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Thread: VA Open Carry in car: clarification

  1. #1
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    VA Open Carry in car: clarification

    Hi everyone,

    I have a question about open carry in va. When I hop in my car do I keep it in the holster on my belt which is going to be on my right hip next to the seat belt buckle. What do you do take the gun out of the holster or undo your belt and take the holster off keeping the gun it and place the holster on the seat.

    I would prefer for security to keep the gun in the retention holster on my belt, that way it won't go anywhere in a panic stop and as soon as I step out of my vehicle the gun is where it belongs on my belt.

    Appreciate the comments. THanks.

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    Quote Originally Posted by pjsmith67 View Post
    Hi everyone,

    I have a question about open carry in va. When I hop in my car do I keep it in the holster on my belt which is going to be on my right hip next to the seat belt buckle. What do you do take the gun out of the holster or undo your belt and take the holster off keeping the gun it and place the holster on the seat.

    I would prefer for security to keep the gun in the retention holster on my belt, that way it won't go anywhere in a panic stop and as soon as I step out of my vehicle the gun is where it belongs on my belt.

    Appreciate the comments. THanks.
    I don't do anything. I keep my firearm holstered on my hip. And your post is pretty hard to comprehend. If you are asking a question, try using a question mark (or two).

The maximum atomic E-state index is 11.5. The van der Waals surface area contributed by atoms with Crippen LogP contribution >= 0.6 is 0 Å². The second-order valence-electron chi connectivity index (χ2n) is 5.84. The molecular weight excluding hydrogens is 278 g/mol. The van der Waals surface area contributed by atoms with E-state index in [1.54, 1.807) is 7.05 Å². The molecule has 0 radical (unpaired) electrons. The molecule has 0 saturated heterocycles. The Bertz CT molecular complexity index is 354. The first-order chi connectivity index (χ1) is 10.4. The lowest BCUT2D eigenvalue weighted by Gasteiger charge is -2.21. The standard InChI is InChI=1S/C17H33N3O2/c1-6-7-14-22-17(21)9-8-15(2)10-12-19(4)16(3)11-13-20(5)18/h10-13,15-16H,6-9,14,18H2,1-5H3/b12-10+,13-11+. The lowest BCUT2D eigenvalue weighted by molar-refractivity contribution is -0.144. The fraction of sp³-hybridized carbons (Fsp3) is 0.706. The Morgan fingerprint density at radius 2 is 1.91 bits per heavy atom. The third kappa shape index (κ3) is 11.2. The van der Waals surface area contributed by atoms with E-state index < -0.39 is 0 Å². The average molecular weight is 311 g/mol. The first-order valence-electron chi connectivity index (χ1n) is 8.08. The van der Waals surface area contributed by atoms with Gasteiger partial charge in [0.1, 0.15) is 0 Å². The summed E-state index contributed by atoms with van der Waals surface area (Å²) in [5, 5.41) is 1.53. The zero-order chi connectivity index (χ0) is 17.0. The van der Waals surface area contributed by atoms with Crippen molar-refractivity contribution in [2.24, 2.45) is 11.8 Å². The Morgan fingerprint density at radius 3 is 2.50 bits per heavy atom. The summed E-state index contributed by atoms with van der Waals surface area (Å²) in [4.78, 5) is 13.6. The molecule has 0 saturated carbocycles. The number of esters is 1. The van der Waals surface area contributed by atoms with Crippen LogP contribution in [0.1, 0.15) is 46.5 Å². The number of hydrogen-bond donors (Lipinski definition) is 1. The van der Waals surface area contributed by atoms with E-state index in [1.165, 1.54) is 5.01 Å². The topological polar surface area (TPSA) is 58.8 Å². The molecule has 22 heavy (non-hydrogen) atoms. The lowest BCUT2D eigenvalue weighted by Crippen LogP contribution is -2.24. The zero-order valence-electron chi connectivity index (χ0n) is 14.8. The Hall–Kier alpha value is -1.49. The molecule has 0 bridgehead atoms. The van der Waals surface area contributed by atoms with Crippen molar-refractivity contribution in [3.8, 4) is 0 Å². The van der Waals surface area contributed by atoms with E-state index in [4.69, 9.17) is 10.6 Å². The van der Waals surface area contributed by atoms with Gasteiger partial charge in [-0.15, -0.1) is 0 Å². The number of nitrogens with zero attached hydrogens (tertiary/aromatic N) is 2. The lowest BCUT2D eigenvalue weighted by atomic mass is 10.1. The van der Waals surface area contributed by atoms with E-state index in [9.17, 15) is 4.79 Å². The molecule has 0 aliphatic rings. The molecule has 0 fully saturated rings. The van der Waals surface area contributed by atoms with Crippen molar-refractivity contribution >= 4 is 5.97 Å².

3. #3
    Regular Member Badger Johnson's Avatar
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    Need more info. With a CHL/CHP, you don't need to be concerned about where your pistol is (loaded, visible, or whatever) when in the car. With no permit, you'll have to check further. See handgunlaw.us for info.

    As of July 1, 2010, a concealed handgun permit is not necessary when carrying a handgun while in a personal, private motor vehicle or vessel and such handgun is secured in a container or compartment in the vehicle or vessel.
    It's open for some discussion if a proper holster with retention is 'secured'. It's paramount that you have it 'secured' from becoming a missile if you have an accident, imo.

    Cite:
    http://www.vsp.state.va.us/Firearms_Transporting.shtm

    HTH and welcome to OCDO
    Last edited by Badger Johnson; 12-23-2011 at 01:02 PM.
    A gun in a holster is better than one drawn and dispensing bullets. Concealed forces the latter. - ixtow

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    Quote Originally Posted by hunter45 View Post
    I don't do anything. I keep my firearm holstered on my hip. And your post is pretty hard to comprehend. If you are asking a question, try using a question mark (or two).
    Sorry about all that. Typing on a mobile device tends to do that (at least it wasn't all caps)

    Thank you for your answer. In reading the law it was not clear that open carry in a car meant in your holster. In the holster is what makes the most sense.

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    Thus my question. I ask in the context of VA Open Carry and specifically inside a vehicle. Do you meet the requirement of in plain view inside a vehicle if your gun is in it's holster on your hip?

    Thanks in advance.

    Quote Originally Posted by Badger Johnson View Post
    Need more info. With a CHL/CHP, you don't need to be concerned about where your pistol is (loaded, visible, or whatever) when in the car. With no permit, you'll have to check further. See handgunlaw.us for info.



    It's open for some discussion if a proper holster with retention is 'secured'. It's paramount that you have it 'secured' from becoming a missile if you have an accident, imo.

    Cite:
    http://www.vsp.state.va.us/Firearms_Transporting.shtm

    HTH and welcome to OCDO

  6. #6
    Regular Member Badger Johnson's Avatar